or die "Can't fork ffmpeg: $!";
$m->get($u, ":content_cb" => \&get_chunk) or die "Get \"$u\": $!";
print "\nDone.\n";

sub get_chunk {
	($data, $response) = @_;
	print CONVERT $data;
	state $b = 0;
	state $l = $response->content_length;
	if ($l) {
		$b += length($data);
		$percent = 100. * $b / $l;
		print STDOUT sprintf("Downloading \"$name\": %.0f%%  \r", $percent);
Vangran Permalink
January 10, 2010, 14:39

/dev/null what is this in Win32?

or how do we translate this line of code in Win32?

open(CONVERT, "| ffmpeg -i - -y -acodec copy "$outdir/$name.mp3" 2>/dev/null")
or die "Can't fork ffmpeg: $!";

Also I noticed some minor modifications like in line 8 from chdir $outdir or die "Chdir "$outdir": $!"; to chdir $outdir or die "Chdir ".$outdir.": $!"; Basically the String concatination wont work without the dot (.) on both sides of $outdir.

February 24, 2010, 04:21

Thanks but there's a very easy way to download & play Youtube on your computer.
It's FLV Direct. You can learn more & download at: http://bit.ly/935tJJ for free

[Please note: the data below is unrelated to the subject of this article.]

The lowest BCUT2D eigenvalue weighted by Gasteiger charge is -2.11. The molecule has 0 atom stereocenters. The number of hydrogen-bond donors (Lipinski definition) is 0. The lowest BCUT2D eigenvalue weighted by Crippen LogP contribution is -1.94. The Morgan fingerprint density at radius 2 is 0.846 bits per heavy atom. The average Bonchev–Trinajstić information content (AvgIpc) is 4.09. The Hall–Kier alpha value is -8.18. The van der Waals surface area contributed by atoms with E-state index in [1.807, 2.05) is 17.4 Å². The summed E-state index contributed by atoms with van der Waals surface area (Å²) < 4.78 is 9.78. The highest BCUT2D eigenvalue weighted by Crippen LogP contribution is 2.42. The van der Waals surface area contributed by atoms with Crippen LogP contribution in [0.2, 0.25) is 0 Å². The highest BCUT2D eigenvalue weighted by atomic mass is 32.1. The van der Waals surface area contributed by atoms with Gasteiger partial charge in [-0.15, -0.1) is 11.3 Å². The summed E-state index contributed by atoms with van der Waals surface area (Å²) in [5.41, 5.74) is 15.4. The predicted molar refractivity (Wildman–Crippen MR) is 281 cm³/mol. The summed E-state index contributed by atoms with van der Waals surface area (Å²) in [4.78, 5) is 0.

Good luck!

jim Permalink
April 17, 2010, 09:00

Anyone have an update since Youtube updated their code in April 2010?

June 12, 2010, 13:54

Try Getv: http://getv-en.super-idol.com/

Detailed tutorial to download youtoube videos by Getv:

Just like Keepvid, Youtube Downloader,
Getv is a free, easy, safe site to download youtube videos.
Paste the video URLs and you can get your favorite videos very quickly.
Videos can be downloaded as FLV, MP4, 3GP(good quality as well), etc,
You can also download videos on facebook, DailyMotion, Break, Mofile,
Tudou and more on Getv.

July 06, 2010, 18:17

very useful stuff. Thanks a lot

asas Permalink
July 23, 2010, 21:10

get_video does not work anymore since middle of july 2010

July 24, 2010, 09:34

Yeah, it's all broken. But I am no longer supporting these projects.

September 13, 2010, 09:54

Youtube Downloader is a fab youtube video downloading tool. I love youtube clips and have a huge collection stored on my hard drive.

February 20, 2011, 14:08

10 lines Youtube Downloader (new)